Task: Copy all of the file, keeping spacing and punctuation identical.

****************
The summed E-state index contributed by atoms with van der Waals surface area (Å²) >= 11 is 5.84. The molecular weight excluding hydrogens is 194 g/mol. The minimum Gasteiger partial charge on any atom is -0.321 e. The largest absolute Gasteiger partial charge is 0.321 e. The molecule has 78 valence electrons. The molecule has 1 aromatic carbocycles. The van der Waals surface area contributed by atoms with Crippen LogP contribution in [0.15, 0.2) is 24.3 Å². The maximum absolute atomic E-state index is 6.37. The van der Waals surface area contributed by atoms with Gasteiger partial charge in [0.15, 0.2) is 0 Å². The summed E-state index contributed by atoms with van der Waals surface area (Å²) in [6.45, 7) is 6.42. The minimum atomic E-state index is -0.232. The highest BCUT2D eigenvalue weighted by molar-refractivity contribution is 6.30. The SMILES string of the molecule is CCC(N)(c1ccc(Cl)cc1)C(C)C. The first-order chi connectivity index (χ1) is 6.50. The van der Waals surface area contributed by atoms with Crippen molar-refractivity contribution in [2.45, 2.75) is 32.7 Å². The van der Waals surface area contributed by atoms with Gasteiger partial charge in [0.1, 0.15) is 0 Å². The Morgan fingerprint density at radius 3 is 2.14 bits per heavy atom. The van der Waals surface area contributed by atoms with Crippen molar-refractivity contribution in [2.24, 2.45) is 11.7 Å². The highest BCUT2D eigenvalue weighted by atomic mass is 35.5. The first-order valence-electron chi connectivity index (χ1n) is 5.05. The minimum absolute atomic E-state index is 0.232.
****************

The summed E-state index contributed by atoms with van der Waals surface area (Å²) >= 11 is 5.84. The molecular weight excluding hydrogens is 194 g/mol. The minimum Gasteiger partial charge on any atom is -0.321 e. The largest absolute Gasteiger partial charge is 0.321 e. The molecule has 78 valence electrons. The molecule has 1 aromatic carbocycles. The van der Waals surface area contributed by atoms with Crippen LogP contribution in [0.15, 0.2) is 24.3 Å². The maximum absolute atomic E-state index is 6.37. The van der Waals surface area contributed by atoms with Gasteiger partial charge in [0.15, 0.2) is 0 Å². The summed E-state index contributed by atoms with van der Waals surface area (Å²) in [6.45, 7) is 6.42. The minimum atomic E-state index is -0.232. The highest BCUT2D eigenvalue weighted by molar-refractivity contribution is 6.30. The SMILES string of the molecule is CCC(N)(c1ccc(Cl)cc1)C(C)C. The first-order chi connectivity index (χ1) is 6.50. The van der Waals surface area contributed by atoms with Crippen molar-refractivity contribution in [2.45, 2.75) is 32.7 Å². The van der Waals surface area contributed by atoms with Gasteiger partial charge in [0.1, 0.15) is 0 Å². The Morgan fingerprint density at radius 3 is 2.14 bits per heavy atom. The van der Waals surface area contributed by atoms with Crippen molar-refractivity contribution in [2.24, 2.45) is 11.7 Å². The highest BCUT2D eigenvalue weighted by atomic mass is 35.5. The first-order valence-electron chi connectivity index (χ1n) is 5.05. The minimum absolute atomic E-state index is 0.232.